4,000 years ago, when the Aryans came to India from Central Asia in search of livelihood, they brought one unique animal to the region, hitherto unknown in South Asia. It was horse, an animal that became a key item of trade from then on in Indian history. As the Aryans were spread waves after waves in the fertile Ganga Valley, the region witnessed a series of major historical events, beginning with the clearance of forest, introduction of iron technology, establishment of varna order and ashrams for Hindus, foundation of two major religions, Buddhism and Jainism and the emergence of a network of cities, trade routes and small and large states, all in a span of 1,000 years. The Central Asian horse through its Indian adaptation had become yet another lifeline of Gangetic Civilisation, as it provided means of transport, and was used extensively in the war field.
The evidence of horse of the Vedic and Post-Vedic Age is documented in archaeological records. Archaeologists have discovered several bone fragments belonging to horse, from various archaeological sites that flourished in the 1st millennium BC in North India’s fertile landscape. However, for art connoisseurs, the best evidences of horses are found chiselled in low relief in the walls of Sanchi, Amravati, Bedsa and Khandagiri-Udayagiri caves.
From 450 BC to 250 AD, there were second waves of migrations to India from Central Asia, which began with the conquer of Alexander the Great, followed by the rules of Kshatraps, Indo-Greek Kings, Indo-Bactrian Kings and ended with the conquer of Huns. In these waves of conquer and trade, horse had always played a key role. As their rules ended, one after another, the kings and noble men left for their ancestral homes. However, a considerable population who had migrated with them to India had remained back. In course of time, through permutations and combinations of marriages, they became Rajputs and various pastoral nomadic tribes of central and western India. Throughout their history they were closely attached to horses.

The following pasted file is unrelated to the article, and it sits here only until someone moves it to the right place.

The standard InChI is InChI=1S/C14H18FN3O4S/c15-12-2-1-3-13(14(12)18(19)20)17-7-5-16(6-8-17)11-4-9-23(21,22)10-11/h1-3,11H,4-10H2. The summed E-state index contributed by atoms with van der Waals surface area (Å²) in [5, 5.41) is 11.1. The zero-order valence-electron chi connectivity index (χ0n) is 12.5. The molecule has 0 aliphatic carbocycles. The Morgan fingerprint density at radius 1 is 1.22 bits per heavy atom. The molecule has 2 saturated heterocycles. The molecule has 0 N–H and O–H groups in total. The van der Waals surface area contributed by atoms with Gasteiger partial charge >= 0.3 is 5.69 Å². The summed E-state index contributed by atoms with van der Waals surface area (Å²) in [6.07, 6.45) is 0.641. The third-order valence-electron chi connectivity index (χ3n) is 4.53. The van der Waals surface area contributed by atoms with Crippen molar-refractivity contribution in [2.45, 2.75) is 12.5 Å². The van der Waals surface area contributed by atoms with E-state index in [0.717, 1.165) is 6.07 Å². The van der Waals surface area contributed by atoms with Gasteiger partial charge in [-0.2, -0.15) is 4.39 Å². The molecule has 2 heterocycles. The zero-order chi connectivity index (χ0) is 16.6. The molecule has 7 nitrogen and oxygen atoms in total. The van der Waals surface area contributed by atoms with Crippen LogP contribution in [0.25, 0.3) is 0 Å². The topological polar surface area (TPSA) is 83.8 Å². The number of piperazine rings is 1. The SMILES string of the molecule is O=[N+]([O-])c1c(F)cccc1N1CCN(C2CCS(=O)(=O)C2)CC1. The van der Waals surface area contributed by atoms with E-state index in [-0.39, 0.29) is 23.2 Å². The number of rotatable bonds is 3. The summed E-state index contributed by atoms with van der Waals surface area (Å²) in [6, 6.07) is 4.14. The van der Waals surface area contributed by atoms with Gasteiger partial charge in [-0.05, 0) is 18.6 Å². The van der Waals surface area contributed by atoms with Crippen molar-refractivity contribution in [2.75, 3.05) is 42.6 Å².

Though horse has long gone due to the advance of modern technology of transport, but the tribes said above have retained a strong spiritual connection with horse. History books may remain silent about these tribes, but they are the last links of an unbroken story that began about 2,000 years ago in the form of migration followed by cultural assimilation.
These tribes together are referred to as Bhils. One of the Bhil tribes that perhaps had a close link with Rajputs in the past is the Garasia, which live in secluded villages of North Gujarat’s Banaskantha and Sabarkantha districts and in neighbouring Rajasthan districts.
In 2008, I had made the first encounter with the Garasia tribe at Poshina, a small tribal town in Sabarkantha. In a sunny afternoon I reached Hadad travelling through a Gujarat State Bus from Ahmedabad. Hadad is a small village, yet a junction for travellers to Danta, Ambaji, Khed Brahma and Poshina. My destination was Poshina, 20 km away. The only mode of transport available at that time was a jeep which was heavily crowded with people travelling to villages that would fall on the way to Poshina. However, I was privileged enough to find a place to sit. On the way I noticed several small shrines of terracotta votive horses that were placed underneath banyan trees in clusters. However, from the moving jeep it was difficult to capture their essence.
At Poshina, I knew no one, but soon found a shelter to spend the evening, night and the following day in a villager’s house. I strolled in the nearby tribal hamlet Bara Bedi to experience Garasia life. The hamlet was spread across the mountain slopes and a dry river bed of the Aravali. Houses of the village were of basic architecture and gave me a feel of Neolithic time in human history. They consisted of either two or three rooms with mud wall partitions. A small hut attached to the main hut was used to shelter cattle. However, for the other animals like goats and chicken there were open air facilities. While moving out from Bara Bedi to Poshina, I was guided to the river bank shrine, which had one of the largest concentrations of votive terracotta horses anywhere in the world.
The Garasia community have a strong belief in the ancestral worship. According to a tradition, Bhavesingh, a warrior of past, who represented the tribe, his spirit lives in Bakhar hill. Garasias perceive him as God and offer terracotta horse, which according to their belief would be used as his mount during the time of personal or family crises. Another tradition say, the Garasias offer terracotta horses to Bhavesingh to communicate with the divine. Once the offering is made and prayer is given they believe that the spirit inside the horse is absorbed by the deity and all other remains inside the terracotta horse are left to disintegrate.
I left Poshina appreciating both at the terracotta horses and the role of the village potters, who offer services both at the levels of mundane and divine in the grassroots of Indian society. From the collection of clay till it disintegrates completely the terracotta horses of Poshina offers a synoptic view of the rhythm of Indian life which is centred on the concept of birth and re-birth forming a cycle in tune with surrounding nature for thousands of years.